Stephanie Cheah, Founder of the education consultancy Waypoints, offers some tips on how to find The Perfect Match in your choice of boarding school
There is a vast diversity of boarding schools in the UK which all have different things to offer. From single-sex schools in the bustling towns to co-educational schools in the countryside, every school has its own strengths to boast that attract different children. With this, it is important to note that just because a school has a well-known name, it is by no means a guarantee that the institution will suit your child. Furthermore, despite league-tables giving somewhat of an indication to the academic standards at a school, it may not ensure a high quality of education. Several schools owe their positions on the league tables to a selective intake of students rather than the quality of its teaching staff.
It is especially important to consider English language support if English is not your first language. Most overseas students will follow the standard curriculum which involves taking the same exams as native English speakers and many schools do provide support from teachers who teach EAL (English as an Additional Language). It is worth finding out whether or not these lessons have an additional cost, and what qualifications the teachers hold. Do they have both an EAL qualification as well as a teaching diploma?
The other students at the school will heavily influence a pupil’s experience. International students can provide diversity, resulting in friendships across religious and cultural divides. It may seem a benefit in the beginning for your child to have plenty of company from your own country. However, in some circumstances, large intakes of students from the same country can easily manifest itself in exclusive groups that are more reluctant to immerse themselves in the British culture. It can also cause students from other cultures to feel excluded. School admissions staff are often more than happy to provide statistics regarding the nationalities of their students which is something that one might want to consider. On the other hand, schools which have many British boarders living in the nearby area can result in a similarly unfortunate experience, especially with the rising popularity of “flexi boarding”. Several British boarding schools have many weekly boarders who go home for the weekend, providing a quieter or perhaps lonely atmosphere back at school. Schools at which most boarders are “full time”, are ones at which overseas pupils tend to prefer as the school does not empty out on the weekend.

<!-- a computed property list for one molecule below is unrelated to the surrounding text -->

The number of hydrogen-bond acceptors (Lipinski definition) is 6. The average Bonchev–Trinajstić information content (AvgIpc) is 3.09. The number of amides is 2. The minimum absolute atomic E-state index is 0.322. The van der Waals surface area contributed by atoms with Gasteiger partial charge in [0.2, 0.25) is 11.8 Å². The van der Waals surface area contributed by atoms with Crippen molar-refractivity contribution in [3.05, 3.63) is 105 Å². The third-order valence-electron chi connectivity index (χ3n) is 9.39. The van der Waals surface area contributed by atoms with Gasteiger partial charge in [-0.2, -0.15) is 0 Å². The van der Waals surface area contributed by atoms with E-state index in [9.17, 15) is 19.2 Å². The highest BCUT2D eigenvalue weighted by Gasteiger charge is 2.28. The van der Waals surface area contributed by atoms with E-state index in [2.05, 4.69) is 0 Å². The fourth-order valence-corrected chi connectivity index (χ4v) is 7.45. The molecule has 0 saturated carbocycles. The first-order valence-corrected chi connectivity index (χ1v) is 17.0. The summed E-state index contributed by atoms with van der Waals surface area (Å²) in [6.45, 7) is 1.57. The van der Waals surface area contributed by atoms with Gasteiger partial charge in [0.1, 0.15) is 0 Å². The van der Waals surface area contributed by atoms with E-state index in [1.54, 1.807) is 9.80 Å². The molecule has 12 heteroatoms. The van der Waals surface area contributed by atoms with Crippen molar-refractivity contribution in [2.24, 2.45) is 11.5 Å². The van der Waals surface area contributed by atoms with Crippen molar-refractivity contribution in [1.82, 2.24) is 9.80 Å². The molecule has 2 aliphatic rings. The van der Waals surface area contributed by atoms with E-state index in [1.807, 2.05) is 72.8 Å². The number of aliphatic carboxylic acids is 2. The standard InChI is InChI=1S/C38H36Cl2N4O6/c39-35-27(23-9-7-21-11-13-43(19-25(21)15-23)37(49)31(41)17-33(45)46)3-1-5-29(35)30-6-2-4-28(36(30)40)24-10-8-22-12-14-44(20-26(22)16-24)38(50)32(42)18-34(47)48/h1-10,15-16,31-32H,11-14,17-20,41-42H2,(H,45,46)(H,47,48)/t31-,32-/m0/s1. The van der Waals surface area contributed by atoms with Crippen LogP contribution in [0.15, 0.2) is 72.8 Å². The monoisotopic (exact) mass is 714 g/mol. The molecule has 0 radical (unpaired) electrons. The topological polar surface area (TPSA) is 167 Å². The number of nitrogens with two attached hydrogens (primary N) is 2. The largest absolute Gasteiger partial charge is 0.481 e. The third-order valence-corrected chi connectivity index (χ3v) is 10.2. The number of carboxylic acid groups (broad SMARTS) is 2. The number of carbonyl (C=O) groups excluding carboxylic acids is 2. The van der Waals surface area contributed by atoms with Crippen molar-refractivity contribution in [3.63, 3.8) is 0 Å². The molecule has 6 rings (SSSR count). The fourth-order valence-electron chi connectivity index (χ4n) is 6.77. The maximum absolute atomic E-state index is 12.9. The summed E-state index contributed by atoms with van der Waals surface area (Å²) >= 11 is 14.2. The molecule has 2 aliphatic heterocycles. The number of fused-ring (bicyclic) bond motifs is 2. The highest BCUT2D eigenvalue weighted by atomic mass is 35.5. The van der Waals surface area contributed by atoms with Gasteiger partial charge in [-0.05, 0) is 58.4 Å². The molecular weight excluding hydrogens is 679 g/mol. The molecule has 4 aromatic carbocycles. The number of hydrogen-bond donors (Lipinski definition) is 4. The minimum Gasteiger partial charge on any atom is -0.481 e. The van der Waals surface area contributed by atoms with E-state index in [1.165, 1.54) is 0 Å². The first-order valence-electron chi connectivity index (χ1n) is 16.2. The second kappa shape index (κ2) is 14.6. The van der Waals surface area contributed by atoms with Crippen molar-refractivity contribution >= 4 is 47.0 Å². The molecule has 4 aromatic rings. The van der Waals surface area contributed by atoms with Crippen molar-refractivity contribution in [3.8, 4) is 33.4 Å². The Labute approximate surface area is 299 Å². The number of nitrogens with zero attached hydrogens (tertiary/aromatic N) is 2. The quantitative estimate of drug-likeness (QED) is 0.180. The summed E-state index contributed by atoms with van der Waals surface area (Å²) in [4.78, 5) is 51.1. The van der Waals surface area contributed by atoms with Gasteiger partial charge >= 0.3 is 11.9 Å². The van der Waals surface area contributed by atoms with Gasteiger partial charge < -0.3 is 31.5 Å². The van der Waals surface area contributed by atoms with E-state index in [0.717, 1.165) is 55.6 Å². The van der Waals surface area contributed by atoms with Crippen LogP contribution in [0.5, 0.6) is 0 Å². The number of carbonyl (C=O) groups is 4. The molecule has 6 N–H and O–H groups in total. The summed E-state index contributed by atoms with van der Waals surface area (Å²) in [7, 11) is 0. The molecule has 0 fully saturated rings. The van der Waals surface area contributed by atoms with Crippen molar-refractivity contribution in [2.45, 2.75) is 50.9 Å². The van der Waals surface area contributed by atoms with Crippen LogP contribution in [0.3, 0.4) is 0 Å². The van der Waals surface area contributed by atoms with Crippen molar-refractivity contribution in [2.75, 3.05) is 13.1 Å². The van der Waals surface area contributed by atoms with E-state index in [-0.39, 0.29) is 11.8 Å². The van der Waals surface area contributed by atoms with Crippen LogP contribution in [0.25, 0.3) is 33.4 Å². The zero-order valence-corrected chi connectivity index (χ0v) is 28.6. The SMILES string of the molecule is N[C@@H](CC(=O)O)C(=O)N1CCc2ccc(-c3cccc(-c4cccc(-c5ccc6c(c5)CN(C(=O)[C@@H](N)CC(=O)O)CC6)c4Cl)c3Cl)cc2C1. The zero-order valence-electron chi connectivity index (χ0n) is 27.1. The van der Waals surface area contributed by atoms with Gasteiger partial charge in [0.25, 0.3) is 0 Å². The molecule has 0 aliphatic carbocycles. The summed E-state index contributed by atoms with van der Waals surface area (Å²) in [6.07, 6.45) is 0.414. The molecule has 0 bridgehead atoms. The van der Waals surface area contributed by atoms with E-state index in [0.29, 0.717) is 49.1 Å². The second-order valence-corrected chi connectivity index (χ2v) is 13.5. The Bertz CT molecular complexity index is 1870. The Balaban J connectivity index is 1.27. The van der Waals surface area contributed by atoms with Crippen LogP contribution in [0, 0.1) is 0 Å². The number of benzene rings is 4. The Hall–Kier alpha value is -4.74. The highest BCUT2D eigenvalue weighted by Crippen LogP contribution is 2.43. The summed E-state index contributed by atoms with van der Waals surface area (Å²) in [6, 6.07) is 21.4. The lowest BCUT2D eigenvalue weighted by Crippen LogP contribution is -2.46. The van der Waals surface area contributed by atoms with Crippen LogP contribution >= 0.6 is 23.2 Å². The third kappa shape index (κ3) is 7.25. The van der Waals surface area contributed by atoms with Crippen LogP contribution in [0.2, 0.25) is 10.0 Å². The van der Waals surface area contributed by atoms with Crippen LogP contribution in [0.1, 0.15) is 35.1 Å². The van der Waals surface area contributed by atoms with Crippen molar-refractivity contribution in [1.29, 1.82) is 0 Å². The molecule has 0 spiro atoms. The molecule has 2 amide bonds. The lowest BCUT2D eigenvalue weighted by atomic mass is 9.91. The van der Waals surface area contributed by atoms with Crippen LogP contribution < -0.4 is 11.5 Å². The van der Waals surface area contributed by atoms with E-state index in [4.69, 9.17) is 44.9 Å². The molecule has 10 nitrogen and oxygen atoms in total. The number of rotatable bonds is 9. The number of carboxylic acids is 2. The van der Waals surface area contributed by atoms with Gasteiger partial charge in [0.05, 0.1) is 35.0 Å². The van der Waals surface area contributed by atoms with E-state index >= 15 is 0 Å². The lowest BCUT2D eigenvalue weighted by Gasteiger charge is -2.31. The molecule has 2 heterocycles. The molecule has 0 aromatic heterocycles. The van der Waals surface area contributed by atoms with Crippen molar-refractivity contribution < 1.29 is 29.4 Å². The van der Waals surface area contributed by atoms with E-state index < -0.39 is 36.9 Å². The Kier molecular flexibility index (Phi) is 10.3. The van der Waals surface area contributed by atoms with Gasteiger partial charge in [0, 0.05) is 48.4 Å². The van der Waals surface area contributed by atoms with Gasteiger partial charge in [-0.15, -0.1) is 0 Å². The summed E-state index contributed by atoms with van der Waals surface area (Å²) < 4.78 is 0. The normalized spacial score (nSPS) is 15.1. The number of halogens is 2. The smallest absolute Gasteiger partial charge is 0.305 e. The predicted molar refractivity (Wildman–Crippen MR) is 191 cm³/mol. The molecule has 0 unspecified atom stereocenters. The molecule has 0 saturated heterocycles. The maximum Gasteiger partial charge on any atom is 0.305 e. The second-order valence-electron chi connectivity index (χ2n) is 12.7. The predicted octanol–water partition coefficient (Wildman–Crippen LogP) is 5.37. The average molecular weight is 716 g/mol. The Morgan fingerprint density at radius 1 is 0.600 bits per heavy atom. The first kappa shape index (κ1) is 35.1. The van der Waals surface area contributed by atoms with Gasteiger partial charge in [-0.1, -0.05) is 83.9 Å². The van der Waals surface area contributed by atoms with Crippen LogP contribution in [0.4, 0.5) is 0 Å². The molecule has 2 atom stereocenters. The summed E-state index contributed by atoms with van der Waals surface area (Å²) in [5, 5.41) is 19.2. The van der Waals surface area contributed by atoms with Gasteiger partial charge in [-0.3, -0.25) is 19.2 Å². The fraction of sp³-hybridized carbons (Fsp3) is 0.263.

In addition, take care of educational consultancies that are paid commissions. These consultants receive money from schools to guide students towards their school. They can often be spotted by guaranteeing your child a place at a school or by being reluctant to discuss other schools (which do not pay them a commission). The schools that pay them may not be the best schools, nor a school that will suit your child. Waypoints’ hallmark is objective and independent advice. Rest assured that we always provide tailored, non-biased guidance towards schools for your child. We have sent children to a wide variety of different schools based on their needs.
Be cautious with your timing in applying to independent British boarding schools. The main ages at which pupils enter are at 11, 13 and 16. Many schools fill up during these times and it is harder to find a place outside of these times. Both GCSEs and A levels are two year courses, meaning it could be less seamless joining at other ages.
The British educational system is beneficial to every child because of how versatile it is. Each child can find a school at which they will thrive and bring the best out of your child, as long as they look for it. At Waypoints, we offer help to pupils to navigate through a system, which can be rather complicated, with the ideal of finding a school which is The Perfect Match.